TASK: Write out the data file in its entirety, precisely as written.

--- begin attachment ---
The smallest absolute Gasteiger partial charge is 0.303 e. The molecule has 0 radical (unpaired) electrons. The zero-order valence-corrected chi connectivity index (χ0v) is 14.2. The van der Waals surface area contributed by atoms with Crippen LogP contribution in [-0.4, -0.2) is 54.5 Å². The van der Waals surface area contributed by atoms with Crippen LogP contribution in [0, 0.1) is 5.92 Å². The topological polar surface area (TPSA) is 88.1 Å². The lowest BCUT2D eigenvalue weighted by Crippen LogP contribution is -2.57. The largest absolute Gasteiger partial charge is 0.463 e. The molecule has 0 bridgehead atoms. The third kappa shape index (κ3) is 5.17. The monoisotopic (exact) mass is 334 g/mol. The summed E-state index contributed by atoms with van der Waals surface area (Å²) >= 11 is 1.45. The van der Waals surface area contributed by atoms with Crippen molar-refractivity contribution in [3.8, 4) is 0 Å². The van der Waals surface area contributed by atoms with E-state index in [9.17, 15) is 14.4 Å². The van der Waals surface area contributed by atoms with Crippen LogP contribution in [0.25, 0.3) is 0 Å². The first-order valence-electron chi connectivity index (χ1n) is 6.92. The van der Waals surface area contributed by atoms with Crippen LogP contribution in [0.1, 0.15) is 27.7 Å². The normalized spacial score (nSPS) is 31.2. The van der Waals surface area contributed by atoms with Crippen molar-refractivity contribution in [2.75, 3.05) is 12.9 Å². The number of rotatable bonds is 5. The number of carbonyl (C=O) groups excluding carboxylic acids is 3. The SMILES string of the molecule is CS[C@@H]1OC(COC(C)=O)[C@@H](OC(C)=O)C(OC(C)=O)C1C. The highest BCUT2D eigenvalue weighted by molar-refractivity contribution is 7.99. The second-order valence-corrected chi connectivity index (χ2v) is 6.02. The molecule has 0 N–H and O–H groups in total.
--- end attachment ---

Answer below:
The smallest absolute Gasteiger partial charge is 0.303 e. The molecule has 0 radical (unpaired) electrons. The zero-order valence-corrected chi connectivity index (χ0v) is 14.2. The van der Waals surface area contributed by atoms with Crippen LogP contribution in [-0.4, -0.2) is 54.5 Å². The van der Waals surface area contributed by atoms with Crippen LogP contribution in [0, 0.1) is 5.92 Å². The topological polar surface area (TPSA) is 88.1 Å². The lowest BCUT2D eigenvalue weighted by Crippen LogP contribution is -2.57. The largest absolute Gasteiger partial charge is 0.463 e. The molecule has 0 bridgehead atoms. The third kappa shape index (κ3) is 5.17. The monoisotopic (exact) mass is 334 g/mol. The summed E-state index contributed by atoms with van der Waals surface area (Å²) >= 11 is 1.45. The van der Waals surface area contributed by atoms with Crippen molar-refractivity contribution in [3.8, 4) is 0 Å². The van der Waals surface area contributed by atoms with E-state index in [9.17, 15) is 14.4 Å². The van der Waals surface area contributed by atoms with Crippen LogP contribution in [0.25, 0.3) is 0 Å². The first-order valence-electron chi connectivity index (χ1n) is 6.92. The van der Waals surface area contributed by atoms with Crippen LogP contribution in [0.1, 0.15) is 27.7 Å². The normalized spacial score (nSPS) is 31.2. The van der Waals surface area contributed by atoms with Crippen molar-refractivity contribution in [2.75, 3.05) is 12.9 Å². The number of rotatable bonds is 5. The number of carbonyl (C=O) groups excluding carboxylic acids is 3. The SMILES string of the molecule is CS[C@@H]1OC(COC(C)=O)[C@@H](OC(C)=O)C(OC(C)=O)C1C. The highest BCUT2D eigenvalue weighted by molar-refractivity contribution is 7.99. The second-order valence-corrected chi connectivity index (χ2v) is 6.02. The molecule has 0 N–H and O–H groups in total.